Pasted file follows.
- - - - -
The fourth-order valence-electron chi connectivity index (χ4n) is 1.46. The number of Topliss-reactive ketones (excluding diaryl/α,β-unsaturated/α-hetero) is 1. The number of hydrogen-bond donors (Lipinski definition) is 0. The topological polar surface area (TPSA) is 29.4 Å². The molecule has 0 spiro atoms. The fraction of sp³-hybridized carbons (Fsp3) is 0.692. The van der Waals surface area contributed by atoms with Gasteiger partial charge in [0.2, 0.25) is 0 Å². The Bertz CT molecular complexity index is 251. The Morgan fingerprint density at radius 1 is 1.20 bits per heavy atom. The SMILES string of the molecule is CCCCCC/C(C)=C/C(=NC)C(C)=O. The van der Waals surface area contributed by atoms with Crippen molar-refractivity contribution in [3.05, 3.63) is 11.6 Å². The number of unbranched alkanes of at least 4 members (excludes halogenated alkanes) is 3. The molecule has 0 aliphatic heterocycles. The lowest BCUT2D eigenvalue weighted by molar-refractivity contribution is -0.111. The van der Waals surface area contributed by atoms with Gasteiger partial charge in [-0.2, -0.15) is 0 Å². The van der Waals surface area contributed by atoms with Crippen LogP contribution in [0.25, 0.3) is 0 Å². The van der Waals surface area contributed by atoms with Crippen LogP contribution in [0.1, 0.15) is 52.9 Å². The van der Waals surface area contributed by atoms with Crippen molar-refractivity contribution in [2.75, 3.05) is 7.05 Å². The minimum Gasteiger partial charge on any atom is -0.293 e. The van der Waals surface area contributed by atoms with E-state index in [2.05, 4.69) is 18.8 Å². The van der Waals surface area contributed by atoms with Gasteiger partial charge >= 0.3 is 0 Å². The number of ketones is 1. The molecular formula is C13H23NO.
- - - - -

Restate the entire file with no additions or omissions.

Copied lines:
The fourth-order valence-electron chi connectivity index (χ4n) is 1.46. The number of Topliss-reactive ketones (excluding diaryl/α,β-unsaturated/α-hetero) is 1. The number of hydrogen-bond donors (Lipinski definition) is 0. The topological polar surface area (TPSA) is 29.4 Å². The molecule has 0 spiro atoms. The fraction of sp³-hybridized carbons (Fsp3) is 0.692. The van der Waals surface area contributed by atoms with Gasteiger partial charge in [0.2, 0.25) is 0 Å². The Bertz CT molecular complexity index is 251. The Morgan fingerprint density at radius 1 is 1.20 bits per heavy atom. The SMILES string of the molecule is CCCCCC/C(C)=C/C(=NC)C(C)=O. The van der Waals surface area contributed by atoms with Crippen molar-refractivity contribution in [3.05, 3.63) is 11.6 Å². The number of unbranched alkanes of at least 4 members (excludes halogenated alkanes) is 3. The molecule has 0 aliphatic heterocycles. The lowest BCUT2D eigenvalue weighted by molar-refractivity contribution is -0.111. The van der Waals surface area contributed by atoms with Gasteiger partial charge in [-0.2, -0.15) is 0 Å². The van der Waals surface area contributed by atoms with Crippen LogP contribution in [0.25, 0.3) is 0 Å². The van der Waals surface area contributed by atoms with Crippen LogP contribution in [0.1, 0.15) is 52.9 Å². The van der Waals surface area contributed by atoms with Crippen molar-refractivity contribution in [2.75, 3.05) is 7.05 Å². The minimum Gasteiger partial charge on any atom is -0.293 e. The van der Waals surface area contributed by atoms with E-state index in [2.05, 4.69) is 18.8 Å². The van der Waals surface area contributed by atoms with Gasteiger partial charge >= 0.3 is 0 Å². The number of ketones is 1. The molecular formula is C13H23NO.